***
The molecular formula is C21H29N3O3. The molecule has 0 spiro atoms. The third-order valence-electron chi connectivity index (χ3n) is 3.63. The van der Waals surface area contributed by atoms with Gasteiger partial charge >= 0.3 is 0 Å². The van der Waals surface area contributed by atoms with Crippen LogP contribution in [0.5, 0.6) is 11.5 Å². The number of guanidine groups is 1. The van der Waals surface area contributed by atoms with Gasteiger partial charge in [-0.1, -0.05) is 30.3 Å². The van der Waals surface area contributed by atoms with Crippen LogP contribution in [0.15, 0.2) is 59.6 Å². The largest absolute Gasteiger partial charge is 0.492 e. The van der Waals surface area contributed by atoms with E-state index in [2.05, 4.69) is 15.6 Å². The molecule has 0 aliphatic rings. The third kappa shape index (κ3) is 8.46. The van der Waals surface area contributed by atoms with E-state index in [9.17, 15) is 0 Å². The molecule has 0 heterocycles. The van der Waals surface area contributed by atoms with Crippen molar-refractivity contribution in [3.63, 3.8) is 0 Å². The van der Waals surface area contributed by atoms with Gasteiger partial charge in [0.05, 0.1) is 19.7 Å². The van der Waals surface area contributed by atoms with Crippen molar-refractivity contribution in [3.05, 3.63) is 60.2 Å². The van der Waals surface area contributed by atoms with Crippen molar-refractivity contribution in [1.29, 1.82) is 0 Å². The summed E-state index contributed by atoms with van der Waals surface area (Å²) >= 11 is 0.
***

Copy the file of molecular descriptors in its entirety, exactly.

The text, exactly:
The molecular formula is C21H29N3O3. The molecule has 0 spiro atoms. The third-order valence-electron chi connectivity index (χ3n) is 3.63. The van der Waals surface area contributed by atoms with Gasteiger partial charge >= 0.3 is 0 Å². The van der Waals surface area contributed by atoms with Crippen LogP contribution in [0.5, 0.6) is 11.5 Å². The number of guanidine groups is 1. The van der Waals surface area contributed by atoms with Gasteiger partial charge in [-0.1, -0.05) is 30.3 Å². The van der Waals surface area contributed by atoms with Crippen LogP contribution in [0.15, 0.2) is 59.6 Å². The largest absolute Gasteiger partial charge is 0.492 e. The van der Waals surface area contributed by atoms with E-state index in [2.05, 4.69) is 15.6 Å². The molecule has 0 aliphatic rings. The third kappa shape index (κ3) is 8.46. The van der Waals surface area contributed by atoms with E-state index in [9.17, 15) is 0 Å². The molecule has 0 heterocycles. The van der Waals surface area contributed by atoms with Crippen molar-refractivity contribution in [3.63, 3.8) is 0 Å². The van der Waals surface area contributed by atoms with Gasteiger partial charge in [0.05, 0.1) is 19.7 Å². The van der Waals surface area contributed by atoms with Crippen molar-refractivity contribution in [3.05, 3.63) is 60.2 Å². The van der Waals surface area contributed by atoms with Crippen molar-refractivity contribution in [1.29, 1.82) is 0 Å². The summed E-state index contributed by atoms with van der Waals surface area (Å²) >= 11 is 0.